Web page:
Home » Things I have learned so far » The Joy of the Single Seat

The Joy of the Single Seat


Some outings are better if you go with someone else. Dining out on Valentine’s Day or New Year’s Eve, for example. I don’t know of anyone who would be comfortable as a solo diner in the midst of romantic-themed menus or couples kissing over champagne. I wouldn’t, in any case.

On the other hand, some outings are delightful—even, dare I say, preferable—alone. Consider, for example, my plans for this past Friday night, when I scored an orchestra seat—second row, slightly off the aisle—for a fabulous show at the historic Goodspeed Opera House.

The show was Because of Winn-Dixie, based on the award-winning book by Kate DiCamillo. On Thursday, a friend casually mentioned that she and her son had just seen the show and enjoyed it. I didn’t know the precise story, but I knew it involved a girl and a stray dog. I also knew that the dog in the show was trained by the inestimable Bill Berloni, who is well known for his commitment to using rescued animals in his work. Plus, I knew it was a story generally referred to as heart-warming; despite the indisputable effects of climate change, the one thing that does not seem to be getting warmer in the U.S. these days is the nation’s heart, so I was game for a feel-good show.

With no more thought, I logged into the Goodspeed’s website and discovered that there were very few seats available. Had I been trying to find a pair of tickets, I’d have been limited to the back of the orchestra or the second/back row of the balcony. Knowing nothing of the theater, I had no way of assessing how good (or not) those seats might be. But the truth is that it hadn’t even occurred to me to see if someone wanted to join me. Instead, I gleefully seized seat B111—second row of the orchestra, third seat from the left aisle.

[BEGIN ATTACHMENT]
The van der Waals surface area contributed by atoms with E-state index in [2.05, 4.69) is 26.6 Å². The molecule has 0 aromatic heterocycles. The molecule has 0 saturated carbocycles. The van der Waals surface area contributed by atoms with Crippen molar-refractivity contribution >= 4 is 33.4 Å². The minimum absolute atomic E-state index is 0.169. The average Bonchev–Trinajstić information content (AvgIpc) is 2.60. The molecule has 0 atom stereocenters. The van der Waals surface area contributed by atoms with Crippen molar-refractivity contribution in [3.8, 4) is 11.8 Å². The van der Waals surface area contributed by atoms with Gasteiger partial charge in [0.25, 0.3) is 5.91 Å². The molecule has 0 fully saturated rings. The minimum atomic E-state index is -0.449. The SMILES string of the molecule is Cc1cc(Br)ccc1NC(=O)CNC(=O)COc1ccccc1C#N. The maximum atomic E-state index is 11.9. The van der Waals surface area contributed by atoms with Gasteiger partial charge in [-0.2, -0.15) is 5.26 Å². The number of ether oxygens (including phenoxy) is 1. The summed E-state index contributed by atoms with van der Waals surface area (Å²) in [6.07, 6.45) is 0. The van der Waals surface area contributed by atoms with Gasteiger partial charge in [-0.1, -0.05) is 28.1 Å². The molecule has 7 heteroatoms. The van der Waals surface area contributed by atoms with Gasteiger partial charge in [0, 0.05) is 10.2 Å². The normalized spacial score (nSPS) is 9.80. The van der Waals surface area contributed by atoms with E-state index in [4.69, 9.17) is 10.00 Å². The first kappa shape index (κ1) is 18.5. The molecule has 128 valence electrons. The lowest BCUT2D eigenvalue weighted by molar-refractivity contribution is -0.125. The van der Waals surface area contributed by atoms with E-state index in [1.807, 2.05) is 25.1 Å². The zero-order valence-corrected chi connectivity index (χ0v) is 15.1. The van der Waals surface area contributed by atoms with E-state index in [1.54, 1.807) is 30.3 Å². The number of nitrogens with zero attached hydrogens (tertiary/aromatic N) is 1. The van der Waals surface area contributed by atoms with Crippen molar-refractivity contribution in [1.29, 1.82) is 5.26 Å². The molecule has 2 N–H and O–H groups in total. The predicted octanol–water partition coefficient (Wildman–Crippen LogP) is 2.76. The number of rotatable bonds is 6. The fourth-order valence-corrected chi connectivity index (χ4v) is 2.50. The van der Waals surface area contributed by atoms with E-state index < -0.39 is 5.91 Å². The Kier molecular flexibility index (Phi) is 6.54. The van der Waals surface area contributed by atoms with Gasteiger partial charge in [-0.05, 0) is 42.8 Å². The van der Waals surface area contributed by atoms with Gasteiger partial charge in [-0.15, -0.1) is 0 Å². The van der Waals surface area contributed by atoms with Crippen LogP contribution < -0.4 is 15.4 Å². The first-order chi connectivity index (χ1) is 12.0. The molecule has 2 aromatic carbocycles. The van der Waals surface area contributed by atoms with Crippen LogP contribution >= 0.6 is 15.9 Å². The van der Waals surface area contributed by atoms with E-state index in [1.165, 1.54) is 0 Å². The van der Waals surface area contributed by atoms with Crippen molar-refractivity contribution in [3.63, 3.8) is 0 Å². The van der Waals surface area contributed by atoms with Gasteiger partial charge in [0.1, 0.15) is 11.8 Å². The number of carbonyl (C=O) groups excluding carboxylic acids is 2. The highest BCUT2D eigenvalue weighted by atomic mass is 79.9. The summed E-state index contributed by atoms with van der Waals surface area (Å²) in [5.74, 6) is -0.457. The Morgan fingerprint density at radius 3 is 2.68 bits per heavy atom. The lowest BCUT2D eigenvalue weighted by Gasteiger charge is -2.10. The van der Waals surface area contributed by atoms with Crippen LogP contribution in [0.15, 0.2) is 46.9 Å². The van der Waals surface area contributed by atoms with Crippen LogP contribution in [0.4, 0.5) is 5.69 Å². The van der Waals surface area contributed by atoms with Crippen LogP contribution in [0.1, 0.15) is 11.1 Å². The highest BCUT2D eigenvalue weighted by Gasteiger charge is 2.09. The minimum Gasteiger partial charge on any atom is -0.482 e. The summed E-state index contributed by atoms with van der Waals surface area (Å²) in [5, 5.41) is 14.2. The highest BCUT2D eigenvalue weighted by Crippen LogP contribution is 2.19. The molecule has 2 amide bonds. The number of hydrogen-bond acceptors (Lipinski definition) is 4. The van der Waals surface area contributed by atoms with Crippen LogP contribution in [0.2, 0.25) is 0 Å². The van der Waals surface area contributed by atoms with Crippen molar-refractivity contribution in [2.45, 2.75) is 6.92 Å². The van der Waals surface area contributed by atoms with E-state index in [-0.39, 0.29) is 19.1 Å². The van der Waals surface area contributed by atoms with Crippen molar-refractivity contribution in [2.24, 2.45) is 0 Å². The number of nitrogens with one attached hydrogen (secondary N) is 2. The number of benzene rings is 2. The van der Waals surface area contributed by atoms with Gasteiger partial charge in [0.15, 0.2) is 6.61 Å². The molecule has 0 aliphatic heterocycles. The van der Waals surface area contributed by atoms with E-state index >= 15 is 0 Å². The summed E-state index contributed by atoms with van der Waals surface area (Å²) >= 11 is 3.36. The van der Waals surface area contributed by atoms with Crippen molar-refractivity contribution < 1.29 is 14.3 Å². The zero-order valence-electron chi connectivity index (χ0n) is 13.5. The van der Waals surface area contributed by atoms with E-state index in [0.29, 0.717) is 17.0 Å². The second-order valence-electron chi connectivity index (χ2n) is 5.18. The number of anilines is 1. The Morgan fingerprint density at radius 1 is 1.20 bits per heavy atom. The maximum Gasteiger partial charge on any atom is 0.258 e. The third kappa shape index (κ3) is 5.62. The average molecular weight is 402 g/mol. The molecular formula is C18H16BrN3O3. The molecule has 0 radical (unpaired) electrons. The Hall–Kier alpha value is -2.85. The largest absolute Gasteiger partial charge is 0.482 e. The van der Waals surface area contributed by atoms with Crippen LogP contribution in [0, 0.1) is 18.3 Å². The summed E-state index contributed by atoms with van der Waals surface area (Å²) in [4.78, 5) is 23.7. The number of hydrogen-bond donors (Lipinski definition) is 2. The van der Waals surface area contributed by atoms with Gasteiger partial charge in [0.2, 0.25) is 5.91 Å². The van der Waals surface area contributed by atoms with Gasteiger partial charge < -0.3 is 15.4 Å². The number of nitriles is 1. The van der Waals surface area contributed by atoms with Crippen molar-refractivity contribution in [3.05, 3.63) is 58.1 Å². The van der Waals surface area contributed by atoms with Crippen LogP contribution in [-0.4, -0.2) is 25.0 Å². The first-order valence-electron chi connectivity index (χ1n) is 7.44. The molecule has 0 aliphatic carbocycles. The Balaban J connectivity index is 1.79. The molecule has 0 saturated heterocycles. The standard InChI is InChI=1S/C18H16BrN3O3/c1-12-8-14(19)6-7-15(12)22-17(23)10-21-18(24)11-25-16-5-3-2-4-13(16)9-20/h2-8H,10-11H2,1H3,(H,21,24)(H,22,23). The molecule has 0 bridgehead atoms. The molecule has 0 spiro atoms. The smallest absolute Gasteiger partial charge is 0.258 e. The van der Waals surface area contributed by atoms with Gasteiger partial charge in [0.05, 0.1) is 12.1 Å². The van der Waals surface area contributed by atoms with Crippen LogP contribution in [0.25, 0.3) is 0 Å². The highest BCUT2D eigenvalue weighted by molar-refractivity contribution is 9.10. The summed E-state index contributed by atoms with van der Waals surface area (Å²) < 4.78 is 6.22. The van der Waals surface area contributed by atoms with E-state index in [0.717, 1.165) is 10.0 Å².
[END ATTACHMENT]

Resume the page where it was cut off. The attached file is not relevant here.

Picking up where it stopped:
The next evening, I headed down to East Haddam, to a beautiful old theater mere yards from the Connecticut River. I wandered along the walkways, snapping photos of the river and the bridge spanning it; I sat out front, reading in the mild summer air, until it was time to go in; I visited the beautiful bar where a kind gentleman in a blue jacket covered with pink flamingos poured me very generous serving of pinot grigio in my souvenir cup (which, because of its lid, I was free to take into the theater). I chatted with women waiting for the ladies’ room. I purchased Christmas gifts at the gift shop which is no more than a counter with shelves behind it and a tiny space for the salesperson; fortunately for the woman working there, she was quite trim, leading me to wonder what the ad for this position said (“Size 10s need not apply”?).

Then, I showed my ticket and squeezed into an elevator whose walls appeared to be lined with red velvet, and a tiny woman in a black vest, black pants, and proper white shirt whisked us up. The elevator doors opened directly into the theater, and there we were. There was even an actual orchestra pit where real musicians played—no prerecorded scores or synthesizers for this show.


The show was every bit as heartwarming as I’d been led to believe. Even though you could see the ending coming from a mile away, I got teary-eyed because it was that kind of story, with all sorts of reassurance about how our secrets divide us and how very different people—even those who’ve made mistakes—can come together. And, of course, there was that great big dog (hypoallergenic, the program assured us).